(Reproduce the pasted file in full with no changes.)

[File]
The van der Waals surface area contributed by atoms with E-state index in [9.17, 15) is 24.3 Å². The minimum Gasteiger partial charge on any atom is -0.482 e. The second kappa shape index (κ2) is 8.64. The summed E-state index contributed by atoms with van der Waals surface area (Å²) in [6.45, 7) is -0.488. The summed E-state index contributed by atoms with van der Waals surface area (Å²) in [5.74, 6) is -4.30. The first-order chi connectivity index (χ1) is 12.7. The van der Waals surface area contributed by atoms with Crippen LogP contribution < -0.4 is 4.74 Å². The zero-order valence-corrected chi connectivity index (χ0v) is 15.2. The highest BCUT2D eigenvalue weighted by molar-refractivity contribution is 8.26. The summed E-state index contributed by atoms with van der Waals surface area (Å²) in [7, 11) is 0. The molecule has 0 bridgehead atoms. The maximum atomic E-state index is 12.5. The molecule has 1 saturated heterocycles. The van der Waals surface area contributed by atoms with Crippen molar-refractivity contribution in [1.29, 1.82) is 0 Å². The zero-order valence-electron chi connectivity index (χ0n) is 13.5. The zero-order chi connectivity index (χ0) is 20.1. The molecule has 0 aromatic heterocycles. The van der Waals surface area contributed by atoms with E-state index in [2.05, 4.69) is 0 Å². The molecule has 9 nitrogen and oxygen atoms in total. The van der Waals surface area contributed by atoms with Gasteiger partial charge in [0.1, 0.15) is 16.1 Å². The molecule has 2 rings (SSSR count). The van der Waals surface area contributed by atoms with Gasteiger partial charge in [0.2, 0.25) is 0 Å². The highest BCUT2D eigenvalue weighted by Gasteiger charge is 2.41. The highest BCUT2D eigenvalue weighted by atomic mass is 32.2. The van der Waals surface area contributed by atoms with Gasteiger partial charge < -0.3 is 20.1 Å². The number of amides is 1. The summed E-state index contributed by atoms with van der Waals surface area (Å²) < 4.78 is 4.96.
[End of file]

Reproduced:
The van der Waals surface area contributed by atoms with E-state index in [9.17, 15) is 24.3 Å². The minimum Gasteiger partial charge on any atom is -0.482 e. The second kappa shape index (κ2) is 8.64. The summed E-state index contributed by atoms with van der Waals surface area (Å²) in [6.45, 7) is -0.488. The summed E-state index contributed by atoms with van der Waals surface area (Å²) in [5.74, 6) is -4.30. The first-order chi connectivity index (χ1) is 12.7. The van der Waals surface area contributed by atoms with Crippen LogP contribution < -0.4 is 4.74 Å². The zero-order valence-corrected chi connectivity index (χ0v) is 15.2. The highest BCUT2D eigenvalue weighted by molar-refractivity contribution is 8.26. The summed E-state index contributed by atoms with van der Waals surface area (Å²) in [7, 11) is 0. The molecule has 0 bridgehead atoms. The maximum atomic E-state index is 12.5. The molecule has 1 saturated heterocycles. The van der Waals surface area contributed by atoms with Crippen molar-refractivity contribution in [1.29, 1.82) is 0 Å². The zero-order valence-electron chi connectivity index (χ0n) is 13.5. The zero-order chi connectivity index (χ0) is 20.1. The molecule has 0 aromatic heterocycles. The van der Waals surface area contributed by atoms with E-state index in [2.05, 4.69) is 0 Å². The molecule has 9 nitrogen and oxygen atoms in total. The van der Waals surface area contributed by atoms with Gasteiger partial charge in [0.1, 0.15) is 16.1 Å². The molecule has 2 rings (SSSR count). The van der Waals surface area contributed by atoms with Gasteiger partial charge in [0.2, 0.25) is 0 Å². The highest BCUT2D eigenvalue weighted by Gasteiger charge is 2.41. The highest BCUT2D eigenvalue weighted by atomic mass is 32.2. The van der Waals surface area contributed by atoms with Gasteiger partial charge < -0.3 is 20.1 Å². The number of amides is 1. The summed E-state index contributed by atoms with van der Waals surface area (Å²) < 4.78 is 4.96.